That sounds like a good idea in theory, because if you have to wait for a court order to remove objectionable content from websites, then it will have time to proliferate and reach an ever growing audience. For a startup, investing the time and care to investigate all reports thoroughly is hard to justify, and this move incentivises widespread content removal instead.
"The court should decide if content is obscene, not me," says Farooqui. "There are already laws against obscenity, against hate speech. Why should content be held to a different standard because it is online?"
Mishi Choudhary, founding Director of the Software Freedom Law Center India says that the IT Rules in many places contradict earlier laws, and often come at the expense of free speech.
"The only restrictions on speech that can be imposed are the ones permissible under our constitution and no more," says Choudhary. "In order to maintain the robust nature of Internet communication, censorship measures should never be delegated to private entities like the intermediaries, and no one should be held liable for content on the Internet of which they are not the author."
The issue isn't just one of freedom of expression either.
"I've had to invest in a large legal and compliance team, and pay outside lawyers as well," says Farooqui. "If you're just starting out, it is prohibitively expensive."
The success of other reviews websites like Zomato would suggest that the scenario isn't as bleak as Farooqui suggests, but he is quick to disagree. He says that other websites face similar problems, and he has provided advice on how to handle negative reviews and legal notices even to many entrepreneurs. Farooqui says that this was one of the motivations for raising the matter in court.
"Either I can censor any and all negative content or be dragged to court repeatedly," he adds. "I can censor reviews where a student wants to warn others that he didn't get any job opportunities after completing a very expensive course. But that's doing a disservice to my customers."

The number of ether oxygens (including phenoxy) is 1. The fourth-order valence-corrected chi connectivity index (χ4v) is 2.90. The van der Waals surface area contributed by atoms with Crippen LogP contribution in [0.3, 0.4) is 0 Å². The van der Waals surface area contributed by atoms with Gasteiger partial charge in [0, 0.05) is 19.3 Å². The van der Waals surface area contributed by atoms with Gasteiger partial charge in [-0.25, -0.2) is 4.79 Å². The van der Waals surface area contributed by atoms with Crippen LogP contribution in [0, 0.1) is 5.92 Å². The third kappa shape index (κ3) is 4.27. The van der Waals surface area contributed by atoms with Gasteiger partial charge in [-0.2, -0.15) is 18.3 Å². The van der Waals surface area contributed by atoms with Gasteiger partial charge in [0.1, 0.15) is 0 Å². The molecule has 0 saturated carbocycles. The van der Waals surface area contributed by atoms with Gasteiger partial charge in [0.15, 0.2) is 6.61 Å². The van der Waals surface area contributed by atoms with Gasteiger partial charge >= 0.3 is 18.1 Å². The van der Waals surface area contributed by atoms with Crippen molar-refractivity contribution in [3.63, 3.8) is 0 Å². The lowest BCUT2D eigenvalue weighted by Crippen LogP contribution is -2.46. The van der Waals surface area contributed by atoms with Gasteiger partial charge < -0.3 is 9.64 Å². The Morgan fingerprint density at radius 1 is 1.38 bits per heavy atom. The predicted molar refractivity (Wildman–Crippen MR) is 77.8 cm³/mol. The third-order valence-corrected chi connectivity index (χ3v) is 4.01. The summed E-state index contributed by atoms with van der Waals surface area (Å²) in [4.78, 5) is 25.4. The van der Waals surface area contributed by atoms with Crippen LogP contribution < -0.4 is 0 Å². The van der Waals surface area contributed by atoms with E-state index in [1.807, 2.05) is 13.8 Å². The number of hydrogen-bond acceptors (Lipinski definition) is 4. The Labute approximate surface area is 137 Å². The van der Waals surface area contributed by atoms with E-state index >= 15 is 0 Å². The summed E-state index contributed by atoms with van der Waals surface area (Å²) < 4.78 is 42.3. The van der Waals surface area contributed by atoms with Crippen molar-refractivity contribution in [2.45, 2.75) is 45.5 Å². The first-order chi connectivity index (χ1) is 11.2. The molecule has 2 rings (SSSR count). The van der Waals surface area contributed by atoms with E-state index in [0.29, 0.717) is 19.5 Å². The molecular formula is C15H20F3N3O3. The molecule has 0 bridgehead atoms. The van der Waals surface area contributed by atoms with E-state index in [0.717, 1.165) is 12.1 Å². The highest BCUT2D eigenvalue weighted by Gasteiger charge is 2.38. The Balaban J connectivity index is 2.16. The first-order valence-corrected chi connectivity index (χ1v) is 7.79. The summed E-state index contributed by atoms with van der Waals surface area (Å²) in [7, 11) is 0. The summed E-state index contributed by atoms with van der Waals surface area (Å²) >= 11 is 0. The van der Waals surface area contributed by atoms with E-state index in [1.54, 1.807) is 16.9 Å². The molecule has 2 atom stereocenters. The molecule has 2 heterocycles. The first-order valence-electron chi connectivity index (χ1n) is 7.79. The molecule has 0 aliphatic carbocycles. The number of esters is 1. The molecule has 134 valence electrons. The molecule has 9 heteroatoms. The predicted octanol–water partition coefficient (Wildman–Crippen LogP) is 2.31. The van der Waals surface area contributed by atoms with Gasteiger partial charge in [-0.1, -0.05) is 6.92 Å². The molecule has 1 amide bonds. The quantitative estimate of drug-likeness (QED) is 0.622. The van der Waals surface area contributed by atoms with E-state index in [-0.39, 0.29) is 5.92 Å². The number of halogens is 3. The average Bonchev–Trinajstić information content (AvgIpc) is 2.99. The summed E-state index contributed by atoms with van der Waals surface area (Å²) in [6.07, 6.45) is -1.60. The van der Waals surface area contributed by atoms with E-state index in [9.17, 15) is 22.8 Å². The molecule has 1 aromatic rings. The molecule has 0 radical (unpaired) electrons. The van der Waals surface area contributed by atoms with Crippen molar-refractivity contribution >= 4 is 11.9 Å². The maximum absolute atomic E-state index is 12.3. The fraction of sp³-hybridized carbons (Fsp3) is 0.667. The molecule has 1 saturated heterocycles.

Plenty of alternatives
In this sense, Farooqui is probably right. That's because, as he puts it, "this is a global country now." If Indian sites have to compete with global offerings, then they need to operate on the same terms. We live in a time where you can review Indian films on international websites like Rotten Tomatoes. Sites like Glassdoor let you review Indian employers.
On an Indian site, the filmmakers or the employers, or anyone else could easily ask for the content to be removed. Foreign sites don't have the same problem. And while a site should be able to determine that the takedown request is not reasonable, that would mean individually assessing each and every request they get.
The alternative would be to pre-screen posts before they are even seen. This would be equally time consuming and therefore bad for business; and furthermore, it amounts to corporate censorship.
"The Copyright act is an example of doing things right - if there's a takedown notice for copyright, then it has to be followed up with proper legal action, justifying the takedown notice," says Choudhary.
This means that a takedown notice has to actually be legally justifiable, and that's something that she says is not the case with the current IT laws.
"Unless we address this, you're not going to see the next Twitter or Facebook or Google come from India," Farooqui says. "They'll be too busy in court to grow here."